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Why does the fat disappear after a brazilian butt lift?
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Why does the fat disappear after a brazilian butt lift?

17th Jan 2020

 

The Brazilian butt lift is a procedure that uses the patient’s own fat tissue to get a moderate increase in the size of the buttocks and also a perky effect of the butt. The surgery is more and more in demand nowadays as it is safe and efficient and the results can be sustained long-term easily.

The Brazilian butt lift is actually a combination of liposuction with fat transfer to the butt. This means that the plastic surgeon will perform liposuction on areas with a surplus of fat, process the fat, and then reinject it into the buttocks. The areas targeted with liposuction need to provide enough fat for the transfer. This means that it is often the flanks, abdominal wall, thighs and back that are targeted. By performing liposuction on these areas, the patient will get an overall improved body shape, aside from a perky, bigger butt. 

After liposuction is performed, the fat extracted needs to be processed to eliminate the blood, other impurities, and damaged fat cells from the mix. The purification process is actually centrifugation. After purification, the healthy fat cells are injected into the buttocks with special syringes. The injections need to be done in different areas of the buttocks and at different depths to ensure the survival of most of the fat cells transferred.

It is normal for a certain percentage of the fat injected to disappear from the buttocks in the first two to three months post-op. This happens as the fat is reabsorbed by the body. The fat can disappear from the butt in the first weeks or months post-BBL also because the patient didn’t follow the recommendations of the plastic surgeon. Smoking can cause the death of the fat cells, and sitting or lying on the buttocks can also lead to the same result. This is why the instruction is to refrain from smoking long enough to give the fat cells transferred to the buttocks an opportunity to develop a new blood network that will ensure their survival in the area. Smoking leads to a lack of proper oxygenation, and this is essential for the fat cells to survive after the transfer. Also, sitting on the buttocks too soon after the procedure can lead to the death of the fat cells and their reabsorption. Lying on the back and sitting directly on the buttocks needs to be avoided for a minimum of three to five weeks post-op and even more, depending on the recommendations of the plastic surgeon.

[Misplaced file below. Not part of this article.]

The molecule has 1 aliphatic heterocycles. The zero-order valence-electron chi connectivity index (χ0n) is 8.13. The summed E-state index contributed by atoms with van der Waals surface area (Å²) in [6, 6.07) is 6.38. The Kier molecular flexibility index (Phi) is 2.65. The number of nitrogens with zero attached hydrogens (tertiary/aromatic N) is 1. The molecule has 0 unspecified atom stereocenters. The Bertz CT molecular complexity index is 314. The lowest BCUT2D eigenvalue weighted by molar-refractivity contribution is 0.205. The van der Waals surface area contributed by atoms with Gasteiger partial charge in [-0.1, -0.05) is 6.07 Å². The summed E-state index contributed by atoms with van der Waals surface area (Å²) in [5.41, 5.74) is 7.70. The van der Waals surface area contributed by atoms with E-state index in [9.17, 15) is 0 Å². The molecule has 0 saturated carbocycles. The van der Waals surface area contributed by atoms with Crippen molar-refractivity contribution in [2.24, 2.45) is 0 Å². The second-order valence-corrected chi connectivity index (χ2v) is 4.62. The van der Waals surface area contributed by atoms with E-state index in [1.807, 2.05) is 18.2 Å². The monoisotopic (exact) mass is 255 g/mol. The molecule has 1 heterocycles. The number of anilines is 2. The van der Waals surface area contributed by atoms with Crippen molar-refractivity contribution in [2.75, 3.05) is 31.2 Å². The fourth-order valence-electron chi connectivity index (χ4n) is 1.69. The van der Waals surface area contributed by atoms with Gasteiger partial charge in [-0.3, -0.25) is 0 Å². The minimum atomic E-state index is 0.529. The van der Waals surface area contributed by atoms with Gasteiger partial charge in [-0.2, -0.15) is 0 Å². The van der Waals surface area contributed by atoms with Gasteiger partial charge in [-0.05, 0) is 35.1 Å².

A percentage of no more than 30 to 40% of fat is normal to be reabsorbed by the body in the first months post-op until the fat transferred develops a new blood network. To ensure most of the fat transferred survives, the patient needs to be careful and follow the recommendations of the plastic surgeon to the letter. 


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